Su-30MKI: The next stage
This year, the Su-30MKI programme will celebrate its 15th anniversary. The IAF received its first Su-30MKI on 27 September 2002, and over the next decade and a half, the fighter has become backbone of the IAF’s combat air power, while Indian industries made major strides in development of aircraft production capabilities. The programme became a keystone of the military-technical collaboration between India and Russia. The close co-operation achieved through the Su30MKI programme was extensively leveraged for further Indo-Russian partnership across new joint projects, which will have defining impact on the Russian and Indian aviation industries into the 21st Century.
The major pre- requisite of the Su30MKI programme was the strategic partnership between the countries. IndoRussian ties in the military- technical sphere have steadily developed over time, “and are rarely ever affected by political pressure, discrimination or embargos.” The Su-30MKI is a prime example of the evolution of a relationship that began with simple ‘customer-seller’ interaction, and has since grown to joint development. The programme’s success was largely owed to the fact that it combined stateof-the art expertise available in each of the two countries. The Indian military had formulated their vision for a new fighter, which was based on the approach required to tackle futuristic combat environments. Russian designers integrated modern technologies such as phased array radar and thrust vectoring engines into the aircraft, creating a combat system that has become one of the premier heavy fighters of the world. IAF pilots have demonstrated the Su-30MKI’s capabilities at military exercises around the world, more than matching the best contemporary fighters.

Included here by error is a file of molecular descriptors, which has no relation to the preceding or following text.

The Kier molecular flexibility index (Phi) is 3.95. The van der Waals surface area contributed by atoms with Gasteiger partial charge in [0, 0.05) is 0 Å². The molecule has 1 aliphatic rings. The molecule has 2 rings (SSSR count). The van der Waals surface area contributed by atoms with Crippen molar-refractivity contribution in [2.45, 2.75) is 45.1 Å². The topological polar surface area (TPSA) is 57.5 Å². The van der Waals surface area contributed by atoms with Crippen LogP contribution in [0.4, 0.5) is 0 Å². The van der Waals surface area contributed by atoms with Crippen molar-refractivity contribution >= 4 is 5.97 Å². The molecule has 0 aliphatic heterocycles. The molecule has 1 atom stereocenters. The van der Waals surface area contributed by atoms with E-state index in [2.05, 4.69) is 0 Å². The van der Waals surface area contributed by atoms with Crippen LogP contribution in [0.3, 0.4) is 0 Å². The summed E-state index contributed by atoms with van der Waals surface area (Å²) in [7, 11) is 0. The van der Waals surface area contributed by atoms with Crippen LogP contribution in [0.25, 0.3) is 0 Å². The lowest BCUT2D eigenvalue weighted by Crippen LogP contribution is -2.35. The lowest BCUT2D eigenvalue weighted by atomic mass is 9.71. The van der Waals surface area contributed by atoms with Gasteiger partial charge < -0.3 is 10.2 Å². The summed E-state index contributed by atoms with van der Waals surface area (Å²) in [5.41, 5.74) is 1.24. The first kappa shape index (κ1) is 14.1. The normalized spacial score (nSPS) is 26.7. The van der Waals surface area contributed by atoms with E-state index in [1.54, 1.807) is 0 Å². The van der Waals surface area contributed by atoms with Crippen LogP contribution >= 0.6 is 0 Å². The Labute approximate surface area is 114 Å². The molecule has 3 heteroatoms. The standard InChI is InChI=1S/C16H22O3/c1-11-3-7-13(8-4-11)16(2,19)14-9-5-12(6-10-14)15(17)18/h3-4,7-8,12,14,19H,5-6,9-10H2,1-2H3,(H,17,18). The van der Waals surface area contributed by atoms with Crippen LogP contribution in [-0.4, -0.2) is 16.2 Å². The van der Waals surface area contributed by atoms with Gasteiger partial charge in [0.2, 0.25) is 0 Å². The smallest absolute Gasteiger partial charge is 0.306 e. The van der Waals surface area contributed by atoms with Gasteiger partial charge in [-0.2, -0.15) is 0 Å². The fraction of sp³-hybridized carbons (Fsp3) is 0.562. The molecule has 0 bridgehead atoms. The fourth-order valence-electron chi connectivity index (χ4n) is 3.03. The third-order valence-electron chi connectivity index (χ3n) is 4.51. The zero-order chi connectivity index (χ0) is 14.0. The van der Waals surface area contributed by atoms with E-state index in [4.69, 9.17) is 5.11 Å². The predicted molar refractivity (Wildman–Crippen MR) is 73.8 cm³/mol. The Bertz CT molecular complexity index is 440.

Also important is the fact that the programme participants chose their priorities correctly. Irkut Corporation President Oleg Demchenko states, “From the very beginning we were quite certain that the programme’s aim was not only to provide the IAF with modern combat fighters, but also to develop technological cooperation between aviation industries of our countries.”
In early phases of the programme, HAL mastered domestic production of the Su30MKI, and today 80 per cent of the fighter is “made in India.” Actually, the Su-30MKI is manufactured in India from raw materials, while Indian-made avionics are supplied to foreign Air Forces that have opted for Su30 family aircraft. Russia has been a strong proponent of ‘Make in India,’ which has been demonstrated through the Su-30MKI programme and a range of scientific and technical collaborations between India and Russia that have benefited from the experiences of this project.
The Su-30MKI programme has entered a new stage, centred on after-sales support and further development of the fighter. Aircraft from the first batches, delivered in the early 2000s, have already been overhauled at HAL facilities, and increasing in-country repair and overhaul capacities